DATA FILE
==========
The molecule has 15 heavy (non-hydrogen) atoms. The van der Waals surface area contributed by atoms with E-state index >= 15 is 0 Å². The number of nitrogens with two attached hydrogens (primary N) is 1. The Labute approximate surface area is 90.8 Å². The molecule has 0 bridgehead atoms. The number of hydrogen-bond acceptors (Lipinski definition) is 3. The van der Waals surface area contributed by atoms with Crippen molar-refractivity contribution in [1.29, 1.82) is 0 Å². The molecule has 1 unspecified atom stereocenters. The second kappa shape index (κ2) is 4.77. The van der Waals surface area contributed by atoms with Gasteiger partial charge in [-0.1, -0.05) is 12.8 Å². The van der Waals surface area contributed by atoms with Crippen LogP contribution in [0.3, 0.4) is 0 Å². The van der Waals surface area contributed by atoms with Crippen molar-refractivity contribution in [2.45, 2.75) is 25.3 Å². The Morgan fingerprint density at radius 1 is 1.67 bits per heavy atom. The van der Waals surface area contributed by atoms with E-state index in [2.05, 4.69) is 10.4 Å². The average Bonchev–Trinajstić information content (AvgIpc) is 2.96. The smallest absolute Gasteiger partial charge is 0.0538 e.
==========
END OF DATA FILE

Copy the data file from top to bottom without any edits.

The molecule has 15 heavy (non-hydrogen) atoms. The van der Waals surface area contributed by atoms with E-state index >= 15 is 0 Å². The number of nitrogens with two attached hydrogens (primary N) is 1. The Labute approximate surface area is 90.8 Å². The molecule has 0 bridgehead atoms. The number of hydrogen-bond acceptors (Lipinski definition) is 3. The van der Waals surface area contributed by atoms with Crippen molar-refractivity contribution in [1.29, 1.82) is 0 Å². The molecule has 1 unspecified atom stereocenters. The second kappa shape index (κ2) is 4.77. The van der Waals surface area contributed by atoms with Gasteiger partial charge in [-0.1, -0.05) is 12.8 Å². The van der Waals surface area contributed by atoms with Crippen LogP contribution in [0.3, 0.4) is 0 Å². The van der Waals surface area contributed by atoms with Crippen molar-refractivity contribution in [2.45, 2.75) is 25.3 Å². The Morgan fingerprint density at radius 1 is 1.67 bits per heavy atom. The van der Waals surface area contributed by atoms with E-state index in [2.05, 4.69) is 10.4 Å². The average Bonchev–Trinajstić information content (AvgIpc) is 2.96. The smallest absolute Gasteiger partial charge is 0.0538 e.